China: UN rights chief urges release of detained activists ahead of Tiananmen anniversary

High Commissioner for Human Rights Navi Pillay addresses the opening of the twenty-fifth regular session of the Human Rights Council. UN Photo/Jean-Marc Ferré

3 June 2014 – The United Nations human rights chief today voiced concern about the detention of civil society activists, lawyers and journalists in China ahead of the 25th anniversary of the Tiananmen Square protests, while also stressing the need to establish the facts surrounding what transpired between 3 and 4 June 1989.

“I urge the Chinese authorities to immediately release those detained for the exercise of their human right to freedom of expression,” the High Commissioner for Human Rights Navi Pillay said in a news release. Dozens of individuals have allegedly been detained by the authorities ahead of the 4 June anniversary, including several reportedly detained and charged with “creating a disturbance” for participating in a private discussion about the 1989 Tiananmen Square events.

There are also reports that the authorities have been placing anniversary-related restrictions on social media, traditional media and internet usage.

“Rather than stifle attempts to commemorate the 1989 events, the authorities should encourage and facilitate dialogue and discussion as a means of overcoming the legacy of the past,” stated Ms. Pillay, who also stressed the need to carry out a truth-seeking process into the events.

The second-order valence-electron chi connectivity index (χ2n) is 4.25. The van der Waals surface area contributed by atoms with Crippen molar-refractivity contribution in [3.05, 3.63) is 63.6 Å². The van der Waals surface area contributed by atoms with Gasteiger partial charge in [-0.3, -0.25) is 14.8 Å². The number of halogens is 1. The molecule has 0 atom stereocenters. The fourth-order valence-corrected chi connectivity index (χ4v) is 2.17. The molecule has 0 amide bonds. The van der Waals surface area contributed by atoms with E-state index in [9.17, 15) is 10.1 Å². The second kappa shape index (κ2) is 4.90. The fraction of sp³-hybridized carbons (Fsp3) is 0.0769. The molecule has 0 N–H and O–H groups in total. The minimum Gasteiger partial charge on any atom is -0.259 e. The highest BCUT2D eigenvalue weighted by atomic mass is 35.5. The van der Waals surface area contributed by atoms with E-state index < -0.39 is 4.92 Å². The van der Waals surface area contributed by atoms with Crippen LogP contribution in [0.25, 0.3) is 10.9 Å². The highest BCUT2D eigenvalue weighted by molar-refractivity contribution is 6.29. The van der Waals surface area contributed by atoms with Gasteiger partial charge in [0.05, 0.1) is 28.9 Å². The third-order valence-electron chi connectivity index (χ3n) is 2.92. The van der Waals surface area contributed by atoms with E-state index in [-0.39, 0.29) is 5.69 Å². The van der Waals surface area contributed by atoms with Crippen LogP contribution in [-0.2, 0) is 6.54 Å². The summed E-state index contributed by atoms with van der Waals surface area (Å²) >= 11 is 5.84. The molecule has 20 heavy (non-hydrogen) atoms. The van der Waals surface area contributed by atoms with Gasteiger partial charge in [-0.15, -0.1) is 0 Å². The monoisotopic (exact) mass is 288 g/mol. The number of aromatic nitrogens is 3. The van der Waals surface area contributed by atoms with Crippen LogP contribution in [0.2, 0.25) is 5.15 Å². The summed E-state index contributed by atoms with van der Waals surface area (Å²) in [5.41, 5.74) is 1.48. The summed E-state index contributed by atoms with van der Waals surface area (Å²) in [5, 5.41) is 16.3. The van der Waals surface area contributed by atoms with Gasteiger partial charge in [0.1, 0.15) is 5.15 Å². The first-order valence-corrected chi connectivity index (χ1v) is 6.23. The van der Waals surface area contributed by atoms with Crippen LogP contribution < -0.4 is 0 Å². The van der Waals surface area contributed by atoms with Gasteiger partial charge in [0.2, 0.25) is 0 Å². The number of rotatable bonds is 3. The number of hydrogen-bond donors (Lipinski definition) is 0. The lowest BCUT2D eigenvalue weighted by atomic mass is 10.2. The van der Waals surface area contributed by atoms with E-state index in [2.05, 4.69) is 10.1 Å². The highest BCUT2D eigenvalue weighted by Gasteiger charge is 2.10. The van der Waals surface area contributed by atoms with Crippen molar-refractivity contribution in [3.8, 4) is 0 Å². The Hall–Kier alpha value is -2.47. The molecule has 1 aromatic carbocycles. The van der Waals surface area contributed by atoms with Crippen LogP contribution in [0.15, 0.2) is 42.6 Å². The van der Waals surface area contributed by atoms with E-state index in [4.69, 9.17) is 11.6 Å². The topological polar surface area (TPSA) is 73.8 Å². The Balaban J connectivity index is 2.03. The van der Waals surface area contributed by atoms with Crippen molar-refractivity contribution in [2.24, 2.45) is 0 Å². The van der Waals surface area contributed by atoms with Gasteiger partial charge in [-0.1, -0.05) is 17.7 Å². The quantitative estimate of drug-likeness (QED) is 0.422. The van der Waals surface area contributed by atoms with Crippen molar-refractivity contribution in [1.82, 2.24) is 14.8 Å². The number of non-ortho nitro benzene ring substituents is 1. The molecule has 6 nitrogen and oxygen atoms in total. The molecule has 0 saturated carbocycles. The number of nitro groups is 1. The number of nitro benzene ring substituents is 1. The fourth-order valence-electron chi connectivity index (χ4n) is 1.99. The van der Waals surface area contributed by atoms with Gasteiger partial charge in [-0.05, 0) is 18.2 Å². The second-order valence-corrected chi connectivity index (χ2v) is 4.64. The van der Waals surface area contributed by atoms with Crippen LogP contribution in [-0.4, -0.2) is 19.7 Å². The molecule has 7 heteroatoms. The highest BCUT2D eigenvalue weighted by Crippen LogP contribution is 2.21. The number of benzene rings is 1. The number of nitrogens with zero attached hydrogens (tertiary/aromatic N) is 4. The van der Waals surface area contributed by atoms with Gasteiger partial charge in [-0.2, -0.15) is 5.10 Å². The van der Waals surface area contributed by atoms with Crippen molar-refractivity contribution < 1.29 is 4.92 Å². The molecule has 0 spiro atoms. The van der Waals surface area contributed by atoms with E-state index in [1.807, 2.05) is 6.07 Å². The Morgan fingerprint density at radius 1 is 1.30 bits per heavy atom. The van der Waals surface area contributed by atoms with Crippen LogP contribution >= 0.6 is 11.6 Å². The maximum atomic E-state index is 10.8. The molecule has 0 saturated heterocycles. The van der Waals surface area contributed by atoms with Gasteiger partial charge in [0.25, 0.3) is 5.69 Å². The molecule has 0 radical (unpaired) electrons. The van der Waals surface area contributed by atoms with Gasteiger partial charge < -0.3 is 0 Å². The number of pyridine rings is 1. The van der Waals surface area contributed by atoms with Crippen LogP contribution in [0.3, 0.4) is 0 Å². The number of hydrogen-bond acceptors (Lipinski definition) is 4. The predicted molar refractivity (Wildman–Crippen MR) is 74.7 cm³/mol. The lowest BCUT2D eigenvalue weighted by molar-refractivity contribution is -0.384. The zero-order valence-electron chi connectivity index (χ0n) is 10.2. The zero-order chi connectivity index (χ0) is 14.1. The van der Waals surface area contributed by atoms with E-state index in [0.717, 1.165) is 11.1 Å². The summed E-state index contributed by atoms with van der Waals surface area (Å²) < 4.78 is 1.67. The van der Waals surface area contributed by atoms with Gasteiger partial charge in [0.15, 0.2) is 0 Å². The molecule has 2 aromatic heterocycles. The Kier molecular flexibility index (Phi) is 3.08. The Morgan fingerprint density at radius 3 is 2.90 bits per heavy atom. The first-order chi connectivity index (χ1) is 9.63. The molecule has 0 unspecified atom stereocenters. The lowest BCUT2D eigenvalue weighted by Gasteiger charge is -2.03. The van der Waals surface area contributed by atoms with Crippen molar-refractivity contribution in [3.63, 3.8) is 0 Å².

“Much remains unknown about what exactly transpired between 3 June and 4 June 1989. In the absence of an independent, factual investigation, there are dramatically differing accounts. The death toll, for example, ranges from hundreds to thousands, and many families of victims are still awaiting an explanation of what happened to their loved ones,” she said.

“It is in the interests of everyone to finally establish the facts surrounding the Tiananmen Square incidents,” the High Commissioner added.

“China has made many advances over the past 25 years, particularly in the area of economic and social rights, as well as legal reforms. Learning from events of the past will not diminish the gains of the past 25 years, but will show how far China has come in ensuring that human rights are respected and protected.”


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